The Treaty of Versailles Was the Most Pleasing to Woodrow Wilson or George Clemenceau?

2406 words - 10 pages The Treaty of Versailles Was the Most Pleasing to Woodrow Wilson or George Clemenceau? After the First World War a treaty had to be made to punish Germany for their actions. This had to be done as Germany had lost the war and had signed the Armistice on the 11th November 1918. The German peoples were hungry, war weary and demanded peace. The Paris peace conference's job was to write the Treaty of Versailles. Britain

Germany disliked the "Treaty of Versailles" only because of the following reasons: a) Loss of land b) Cuts in their armed forces c) Reparations Do you agree with this statement?

3560 words - 14 pages instalments right up until 1984.However, there were clearly other reasons why Germanys was so bitter about the treaty of Versailles. They thought the Treaty was unfair because it was a 'diktat'. The 'Big Four' had not negotiated with Germany at Paris from January to June 1919. Although the Germans were allowed to submit their counter-proposals on 29th May, they were given only three weeks to comment on the vast amount of peace clauses. But after

What Were the Terms of the Treaty of Versailles? Analyze the Reason for These Terms, and the Possible Damaging Consequences for Germany

1491 words - 6 pages too harshly. He also believed that investing on Germany so that it could become a possible future trading nation with Britain would be a very viable act, but still, he was concerned with the protection of the British Empire, probably suggesting a limited navy and air force for Germany. President Woodrow Wilson had a very opposite view to Clemenceau's. He believed that the treaty should be based on his Fourteen Points for peace. He suggested that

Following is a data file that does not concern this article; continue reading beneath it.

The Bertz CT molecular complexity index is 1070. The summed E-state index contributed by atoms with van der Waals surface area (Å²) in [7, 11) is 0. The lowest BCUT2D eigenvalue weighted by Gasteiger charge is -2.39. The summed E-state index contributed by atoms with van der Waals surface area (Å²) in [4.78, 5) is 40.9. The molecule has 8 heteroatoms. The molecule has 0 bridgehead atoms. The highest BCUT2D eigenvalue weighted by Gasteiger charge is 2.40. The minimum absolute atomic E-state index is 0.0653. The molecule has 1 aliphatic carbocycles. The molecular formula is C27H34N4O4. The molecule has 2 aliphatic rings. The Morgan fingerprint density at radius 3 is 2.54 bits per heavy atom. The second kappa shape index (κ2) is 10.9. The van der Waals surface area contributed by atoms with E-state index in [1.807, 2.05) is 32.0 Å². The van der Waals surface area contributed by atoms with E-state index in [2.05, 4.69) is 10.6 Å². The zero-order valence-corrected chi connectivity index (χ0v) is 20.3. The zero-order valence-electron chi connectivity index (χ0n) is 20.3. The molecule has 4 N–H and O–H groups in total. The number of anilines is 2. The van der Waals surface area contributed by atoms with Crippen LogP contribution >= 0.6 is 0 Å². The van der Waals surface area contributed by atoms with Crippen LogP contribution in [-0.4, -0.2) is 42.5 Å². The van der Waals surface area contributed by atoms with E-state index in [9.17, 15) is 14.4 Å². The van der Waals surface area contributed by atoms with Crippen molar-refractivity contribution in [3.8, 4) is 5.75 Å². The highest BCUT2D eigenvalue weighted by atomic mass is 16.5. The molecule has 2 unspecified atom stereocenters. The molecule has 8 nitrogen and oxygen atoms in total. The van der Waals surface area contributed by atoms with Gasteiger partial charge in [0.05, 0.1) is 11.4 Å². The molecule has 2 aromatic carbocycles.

Was Hitler alone the cause of world war two?- essay title summerised answer: only partly, due to other reasons such as the Treaty of Versailles, The Great Depression and more.

547 words - 2 pages While there is much debate in the historical community about the actual causes of World War II, about who was responsible, what might have prevented it, or what exactly went wrong, there is a strong desire to understand it. Could it be that only one person was the cause of such an enormous event? This essay will explain why it was not Hitler alone that caused the 2nd World War.One of the major causes of the War was the Treaty of Versailles. The

The Treaty of Versailles

1802 words - 7 pages states of Czechoslovakia and Yugoslavia, combined with landlocked and separate Austria and Hungary, emerged. Romania also received some Austrian lands.The Treaty of Versailles was a complex document that had many consequences for the people of Germany and the World. The loss of vital industrial territory severed a huge blow to any attempts by Germany to rebuild her economy. Coal from the Saar and Upper Silesia in particular was a vital economic